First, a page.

Browsing All posts tagged under »Russell Palmer«

FORBES: New US firm “MelonCard” starts free-to-use personal data protection service

November 6, 2011

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Andy Greenberg of FORBES reports on the newly launched “MelonCard” service in the US which attempts to universally opt-out users from personal data collection programmes. It does ask for payment for its premium service of $7.

OFF-GRID: all the ways your personal data is collected…

November 2, 2011

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Off-grid blogger TECHSTAR offers a somewhat depressing list of all the ways personal data is collected from everyday people. The article begins with the infamous Scott McNealy quote “You have zero privacy anyway. Get over it.”

UK is showing some confidence in personal data security

November 1, 2011

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A SURVEY by the Information commissioner’s office in the UK shows that 49% of the respondents were confident of the way businesses use their personal data in terms of security, as reported by V3. The accompanying article presents this finding as ‘less than half’ of respondants being confident, and notes that it underlines the importance for […]

Digital inheritance?

November 1, 2011

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link (Digital Trends) A recent survey raises the issue of digital inheritance, with people leaving the passwords to personal information and data in their wills. This includes photos, videos, music and access to facebook accounts and other webpages. Although the survey was targeted at Brits, it would be unsurprising to find it happening here in NZ. […]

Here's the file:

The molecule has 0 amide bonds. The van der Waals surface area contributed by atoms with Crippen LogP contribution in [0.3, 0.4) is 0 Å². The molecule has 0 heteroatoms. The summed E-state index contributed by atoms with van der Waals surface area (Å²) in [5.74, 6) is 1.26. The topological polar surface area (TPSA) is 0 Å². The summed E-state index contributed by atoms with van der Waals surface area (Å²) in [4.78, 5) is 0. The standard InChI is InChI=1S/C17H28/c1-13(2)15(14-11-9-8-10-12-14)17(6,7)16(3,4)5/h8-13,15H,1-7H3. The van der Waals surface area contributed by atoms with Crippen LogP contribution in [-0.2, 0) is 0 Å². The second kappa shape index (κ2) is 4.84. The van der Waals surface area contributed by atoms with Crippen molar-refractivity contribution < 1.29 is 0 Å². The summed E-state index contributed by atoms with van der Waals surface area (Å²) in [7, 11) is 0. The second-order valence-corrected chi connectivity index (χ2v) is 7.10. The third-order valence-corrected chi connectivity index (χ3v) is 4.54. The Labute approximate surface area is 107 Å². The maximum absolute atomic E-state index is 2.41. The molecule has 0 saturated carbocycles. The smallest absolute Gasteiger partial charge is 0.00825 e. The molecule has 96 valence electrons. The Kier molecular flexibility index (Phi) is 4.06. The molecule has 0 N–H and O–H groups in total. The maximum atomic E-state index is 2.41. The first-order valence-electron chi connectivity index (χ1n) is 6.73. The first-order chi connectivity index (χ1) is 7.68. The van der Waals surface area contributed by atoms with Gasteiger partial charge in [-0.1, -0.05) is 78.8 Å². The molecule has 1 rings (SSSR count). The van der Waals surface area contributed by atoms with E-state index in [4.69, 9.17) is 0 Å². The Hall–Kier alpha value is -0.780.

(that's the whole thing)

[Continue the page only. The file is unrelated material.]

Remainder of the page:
The strange reality of “People-searching” (US)

September 7, 2011

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Spokeo, Intelius and ZabaSearch are three websites that allow you to search a wealth of information on anyone in the US. Searching my first and last name on ZabaSearch (free) offered over 1000 results from the US, an initialled middle name brought the number down to 64, most of whom had phone number, date of […]

POLITICS.HU (Hungary): Hungary’s data protection ombudsman lays down the law about personal surveys.

August 20, 2011

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“Ombudsman rules personal data in govt survey be destroyed” “According to the ombudsman, the bar code in the header of each questionnaire makes the sheets “unique and personal”, and respondents could be identified. Jori also said that the waiver attached to each questionnaire “would allow for nearly unlimited handling” of the personal data of respondents.”

Stephen Bell Opinion Piece on Google+ name criteria

August 17, 2011

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Computer World writer Stephen Bell (NZ) takes a look at the way Google+ restricts usernames to something that sounds like a real name. “The company has displeased some potential users by insisting they use their real names or at least a name by which they are well-known and which looks like a conventional name.” Interesting […]